I ♥ Marseille – May 2012

My first encounter with Marseille was in my teens, when I started reading Jean-Claude Izzo‘s crime novels: the Marseille Trilogy followed jaded cop Fabio Montale in his quest for justice, amidst deeply anchored corruption, crime, racism… However you could really feel the love of Izzo for his city and its inhabitants and it was contagious. If you like your crime genre, I really recommend you get hold of these books (thank god they were translated into English).

Another thing Marseille was famous for was its hip-hop scene. The first instalment of Izzo’s trilogy, “Total Kheops” (“Total Chaos” in the English version), actually refers to a song from Marseille cult hip-hop band IAM, whose members wore names inspired by Egyptian antiquity and pharaons.

IAM: Marseille’s cult hip-hop band

Click here for their hit song -> IAM – Je danse le MIA

My friends and I as students would sometimes drive down for a few days of sunshine and swims, but since then I hadn’t been back.

Therefore, after a week in Corsica, we decided to have a stopover in Marseille, if only to prove to my partner that my home city Lyon, despite being beaten at the title of 2nd city of France, was still much nicer! Turns out this 2-day stay did nothing to help my case: Marseille was awesome!

Our flight from Ajaccio felt like 2 minutes: we landed in Marseille-Provence airport and took a taxi to our hotel in the 7th Arrondissement, near  the Palais du Pharo. We were ideally located, a nice stroll away from the Vieux Port, and not too far from the beautiful Vallon des Auffes.

On our first day, we walked up with great difficulty to “Notre Dame de la Garde”, a neo-byzantine basilica located on a pretty steep hill and after 15-20 minutes to get our breath back, we were able to take in the view… wow.

View of Marseille from Notre Dame de la Garde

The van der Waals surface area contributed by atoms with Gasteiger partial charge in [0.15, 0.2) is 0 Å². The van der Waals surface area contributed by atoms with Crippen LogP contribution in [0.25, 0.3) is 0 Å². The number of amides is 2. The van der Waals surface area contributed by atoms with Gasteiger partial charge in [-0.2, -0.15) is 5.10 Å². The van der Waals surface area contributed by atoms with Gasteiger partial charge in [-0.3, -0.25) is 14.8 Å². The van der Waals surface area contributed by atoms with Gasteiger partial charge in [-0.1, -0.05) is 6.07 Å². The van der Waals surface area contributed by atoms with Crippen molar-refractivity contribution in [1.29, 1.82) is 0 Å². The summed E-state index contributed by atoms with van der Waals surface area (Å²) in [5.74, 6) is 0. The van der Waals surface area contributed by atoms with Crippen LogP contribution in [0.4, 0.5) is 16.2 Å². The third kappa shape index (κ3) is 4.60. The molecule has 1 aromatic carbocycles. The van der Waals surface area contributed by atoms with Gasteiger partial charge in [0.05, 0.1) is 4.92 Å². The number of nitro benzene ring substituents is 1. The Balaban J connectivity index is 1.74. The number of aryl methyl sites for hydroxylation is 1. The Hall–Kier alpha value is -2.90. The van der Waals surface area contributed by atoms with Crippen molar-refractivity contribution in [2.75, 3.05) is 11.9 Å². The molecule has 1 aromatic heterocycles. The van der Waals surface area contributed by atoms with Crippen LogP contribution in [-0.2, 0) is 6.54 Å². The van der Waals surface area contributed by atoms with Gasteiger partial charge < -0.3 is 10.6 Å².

The view was amazing, well worth the climb! Click on the above panorama for a bigger version.

Cours Honoré d’Estienne d’Orves

We then took little streets to go back downtown near the Vieux Port and have a well deserved Pastis (it was almost midday after all!) at the terrasse of one of the numerous cafés on the Cours Honoré d’Estienne d’Orves.

We then walked to the other side of the Vieux Port to explore the old part of town.

The “Quartier du Panier” (Basket) in the 2nd Arr., with its hilly, narrow streets and stairs, was historically a working-class area, but is now getting a bit more touristy. The huge success of soap opera “Plus belle la Vie”, set in the Panier, has also helped (depending on the point of view I guess) put the spotlight on this lovely quartier.

We had a refreshing Perrier citron on a cute little square, near “La Vieille Charité”, an old poorhouse and hospice converted into an art space. We actually missed by one day what seemed like a great exhibition of  Friedensreich Hundertwasser at La Vieille Charité: boyfriend was gutted, GUTTED!

Le Panier

The Vieux-Port was unfortunately being renovated at the time of our visit, so it was all fenced off, not like I remembered from my last visit 10 years ago: I could still see myself there, lining up at a stall to pick up my ticket for an outdoor music festival on the nearby Frioul island. It was finally my turn, and I had barely held the ticket for a few seconds that it was swiftly removed from my fingers by an invisible man who disappeared forever into the sunset. No ticket, no festival. I was suddenly faced with the prospect of spending the night alone, in a city I didn’t know and with nowhere to go. Panic was settling in rapidly… Then, a sheer stroke of luck: I spotted some friends from Lyon who had made the trip but had failed to get tickets, who took me with them and let me stay at their friend’s place, thank god! The other consoling thought was that it rained like “pissing cow” that night, so it must not have made for an enjoying festival experience, ha ha! 

Aaaah memories… But my festival days were truly over and all I could think about now was how to find the best “Bouillabaisse” in town!

Fernandel tells us how to make the perfect Bouillabaisse

Actor/Singer Fernandel says that to make a good bouillabaisse, you have to get up early, get the pastis ready, tell jokes with your hands, get the help of a pretty young lady to stir the soup and kiss her in the process, and play pétanque while it’s stewing. Sounds like fun!

Traditionally, the bouillabaisse was a dish eaten by poor people or the fishermen themselves, who would used the fish and pieces that they wouldn’t be able to sell at the markets because they would not look as good, but which were still fresh and good to eat, to put in a stew with sea water, and local herbs and spices.